Many burgeoning dotcoms with their sights set on becoming the next big IPO ramped up staff before they earned the revenues to justify it. But at Sidestep, managers didn’t hire extra employees to accommodate future growth. The company maintains a lean staff of 35, who each either maintain and improve the site or sign up new suppliers and expand existing partnerships. The company keeps things simple on the technical side as well. “If you buy the latest and greatest product solutions, it will hurt you especially if you have to keep paying for them year after year when you’re not getting the revenues you hoped for,” says Shin. Sidestep pays nothing to use Apache and Tomcat servers, both open-source products, and Shin runs his Java software on inexpensive Linux machines.
BE NIMBLE?UP TO A POINT
Initially the plan for Foliofn was to grow by building business partnerships among the online community. However, as the company was preparing to launch its site, it ran into the beginnings of the dotcom shakeout, according to CTO Grochow. Executives quickly realized they’d have to come up with a new plan and launched a Web consumer product instead. “Then we literally ran smack-dab into the Nasdaq crash,” Grochow recalls. “One might have to question our sense of timing.” Nonetheless Foliofn caught on. “Those potential partners that we had originally been thinking about began to see that we had done this successfully, and they started calling us,” Grochow says. “Because we changed our strategy, we’re moving ahead even more quickly than we had imagined.” Foliofn recently penned a pivotal partnership to offer Quick & Reilly customers its products.
Global Recycle readjusted its initial plans to be an Internet-only exchange for scrap dealers. “As a pure-play exchange, we would have crashed and burned by now,” says Daly. Global Recycle now offers customers a variety of channels to do business. “We realized quickly that by using a balance of phone, fax and Internet communications, we could satisfy all of our members,” adds Daly. “You can’t be afraid to change things at the drop of a hat even if it means going in the complete opposite direction of your business plan. Plans are rewritten monthly, sometimes weekly.”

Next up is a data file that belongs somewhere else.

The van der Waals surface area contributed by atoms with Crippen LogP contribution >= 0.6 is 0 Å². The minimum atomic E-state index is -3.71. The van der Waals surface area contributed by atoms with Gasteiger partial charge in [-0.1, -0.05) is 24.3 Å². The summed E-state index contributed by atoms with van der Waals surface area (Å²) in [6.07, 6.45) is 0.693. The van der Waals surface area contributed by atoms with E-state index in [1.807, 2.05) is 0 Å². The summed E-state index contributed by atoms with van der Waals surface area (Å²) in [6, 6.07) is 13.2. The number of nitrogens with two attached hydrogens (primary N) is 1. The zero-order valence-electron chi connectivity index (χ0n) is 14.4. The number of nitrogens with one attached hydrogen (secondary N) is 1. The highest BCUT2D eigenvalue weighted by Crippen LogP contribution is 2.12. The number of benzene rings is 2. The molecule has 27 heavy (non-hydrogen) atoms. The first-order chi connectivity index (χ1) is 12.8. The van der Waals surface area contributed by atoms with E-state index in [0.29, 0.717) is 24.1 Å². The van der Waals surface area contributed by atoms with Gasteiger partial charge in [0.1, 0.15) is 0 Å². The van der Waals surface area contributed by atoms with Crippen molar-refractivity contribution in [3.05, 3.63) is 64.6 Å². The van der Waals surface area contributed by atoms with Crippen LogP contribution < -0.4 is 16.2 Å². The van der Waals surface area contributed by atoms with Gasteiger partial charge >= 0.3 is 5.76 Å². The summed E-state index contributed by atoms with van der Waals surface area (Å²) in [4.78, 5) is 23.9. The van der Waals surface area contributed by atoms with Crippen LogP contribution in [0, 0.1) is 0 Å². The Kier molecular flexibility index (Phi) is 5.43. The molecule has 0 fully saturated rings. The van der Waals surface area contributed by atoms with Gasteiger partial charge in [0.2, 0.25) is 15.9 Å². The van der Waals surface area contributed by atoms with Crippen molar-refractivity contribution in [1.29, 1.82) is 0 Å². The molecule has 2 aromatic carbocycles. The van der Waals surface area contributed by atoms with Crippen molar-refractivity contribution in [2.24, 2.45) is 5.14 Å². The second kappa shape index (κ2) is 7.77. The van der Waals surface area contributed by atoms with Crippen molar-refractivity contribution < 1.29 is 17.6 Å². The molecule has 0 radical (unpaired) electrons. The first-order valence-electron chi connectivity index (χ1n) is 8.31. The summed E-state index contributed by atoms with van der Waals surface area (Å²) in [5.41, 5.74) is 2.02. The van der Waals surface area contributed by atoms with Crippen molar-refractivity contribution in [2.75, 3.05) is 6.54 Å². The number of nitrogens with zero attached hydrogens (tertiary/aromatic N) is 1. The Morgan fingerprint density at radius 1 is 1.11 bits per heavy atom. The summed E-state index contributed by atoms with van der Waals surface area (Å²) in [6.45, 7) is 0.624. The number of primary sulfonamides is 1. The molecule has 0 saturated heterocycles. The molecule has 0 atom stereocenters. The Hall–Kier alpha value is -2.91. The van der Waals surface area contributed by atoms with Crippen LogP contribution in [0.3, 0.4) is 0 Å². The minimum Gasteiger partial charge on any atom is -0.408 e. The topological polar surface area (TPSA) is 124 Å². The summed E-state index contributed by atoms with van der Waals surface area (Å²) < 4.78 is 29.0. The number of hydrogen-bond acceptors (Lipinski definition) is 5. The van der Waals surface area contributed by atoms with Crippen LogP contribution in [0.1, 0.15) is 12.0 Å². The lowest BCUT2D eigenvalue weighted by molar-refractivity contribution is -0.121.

At Eastman, its relatively smaller size in comparison to chemical giants keeps the company and its website on their toes. Having a dedicated e-business group that’s closely aligned with the company’s business teams also allows Eastman to make continual changes to its Web offerings. For example, Eastman knew that its customers wanted basic product information online, such as data sheets and specs. But when Quillen went to her business partners, she discovered Eastman.com could offer customers more. “We went to our technology community and found they were using all sorts of databases and special tricks to help customers,” Quillen says. Eastman.com then transferred such helpful tactics to the Web, according to Quillen.
Robin Minga, technical solutions program lead, and her staff created the site’s “wizards” including the Solvent Selector Guide, Flow Rate Calculator and Part Cost Estimator. Information that on paper once covered a very large desktop, according to Quillen, is now incorporated into simple tools. In the process of taking some business processes online, Eastman has strengthened customer relationships, reduced costs and driven revenue, says Quillen. The percentage of orders entered through Eastman.com from DuPont, one of its biggest customers, increased from zero in the first quarter of 2000 to 23 percent during the first quarter of 2001, freeing up Eastman’s customer service representatives to work on other initiatives. Eastman.com continues to respond quickly to customers and business partners, which has most recently led to efforts to integrate the site with Eastman’s customer ERP systems.
There’s a balance between staying nimble and stretching too far beyond your strong suits. A good example is eLance, an online business that’s ever expanding its offerings but only within its single area of expertise. The company began in 1998 as a marketplace connecting individual professionals, but eLance executives quickly found that buyers of services weren’t the only kind of group using its site. Seventy-five percent of its providers were companies as well?companies capable of handling much larger projects. Today, eLance is leveraging its existing technology and base of providers to create an enterprise product that will result in larger licensing fees. This winter, eLance plans to charge Fortune 1000 companies several hundred thousand dollars to use its enterprise software solution, eLance Enterprise Services Procurement and Management, which helps place professionals and vendors on projects.
Successful e-businesses have mastered one or two areas before entering new markets, according to Stern Stewart’s Varma. “If you expand into lots of new areas, you may increase market share, but profitability will continue to elude you,” he says.
While these eight Web Business 50 companies may have had an initial advantage in their Internet-inclined industries, they are not passively relying on happenstance in order to make it. Each company proactively seeks success either by honing in on customer needs, crafting and perfecting a niche, staying atune to the market or keeping costs in check. These are practices that other companies in other industries will do well to heed.